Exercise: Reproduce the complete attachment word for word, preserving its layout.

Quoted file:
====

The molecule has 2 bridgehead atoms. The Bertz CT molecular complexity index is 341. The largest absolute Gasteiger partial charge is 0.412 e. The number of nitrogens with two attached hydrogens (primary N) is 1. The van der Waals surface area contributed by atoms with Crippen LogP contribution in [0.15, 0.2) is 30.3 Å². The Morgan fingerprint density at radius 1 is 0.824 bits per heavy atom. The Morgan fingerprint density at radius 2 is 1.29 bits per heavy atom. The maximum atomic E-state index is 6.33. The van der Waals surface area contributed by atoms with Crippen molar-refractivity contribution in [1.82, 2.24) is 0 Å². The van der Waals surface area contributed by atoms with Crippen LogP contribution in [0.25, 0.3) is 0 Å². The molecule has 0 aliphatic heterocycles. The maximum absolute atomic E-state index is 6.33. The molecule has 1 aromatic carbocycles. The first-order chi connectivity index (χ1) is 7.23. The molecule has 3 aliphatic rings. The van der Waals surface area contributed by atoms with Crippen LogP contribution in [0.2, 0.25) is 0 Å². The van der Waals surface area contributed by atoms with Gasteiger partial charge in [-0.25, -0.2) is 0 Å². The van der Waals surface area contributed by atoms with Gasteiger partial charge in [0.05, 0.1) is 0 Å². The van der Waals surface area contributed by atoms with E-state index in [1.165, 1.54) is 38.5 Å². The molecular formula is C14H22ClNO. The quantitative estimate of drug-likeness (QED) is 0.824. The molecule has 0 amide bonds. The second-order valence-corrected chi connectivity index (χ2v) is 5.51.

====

The molecule has 2 bridgehead atoms. The Bertz CT molecular complexity index is 341. The largest absolute Gasteiger partial charge is 0.412 e. The number of nitrogens with two attached hydrogens (primary N) is 1. The van der Waals surface area contributed by atoms with Crippen LogP contribution in [0.15, 0.2) is 30.3 Å². The Morgan fingerprint density at radius 1 is 0.824 bits per heavy atom. The Morgan fingerprint density at radius 2 is 1.29 bits per heavy atom. The maximum atomic E-state index is 6.33. The van der Waals surface area contributed by atoms with Crippen molar-refractivity contribution in [1.82, 2.24) is 0 Å². The van der Waals surface area contributed by atoms with Crippen LogP contribution in [0.25, 0.3) is 0 Å². The molecule has 0 aliphatic heterocycles. The maximum absolute atomic E-state index is 6.33. The molecule has 1 aromatic carbocycles. The first-order chi connectivity index (χ1) is 7.23. The molecule has 3 aliphatic rings. The van der Waals surface area contributed by atoms with Crippen LogP contribution in [0.2, 0.25) is 0 Å². The van der Waals surface area contributed by atoms with Gasteiger partial charge in [-0.25, -0.2) is 0 Å². The van der Waals surface area contributed by atoms with Gasteiger partial charge in [0.05, 0.1) is 0 Å². The van der Waals surface area contributed by atoms with E-state index in [1.165, 1.54) is 38.5 Å². The molecular formula is C14H22ClNO. The quantitative estimate of drug-likeness (QED) is 0.824. The molecule has 0 amide bonds. The second-order valence-corrected chi connectivity index (χ2v) is 5.51.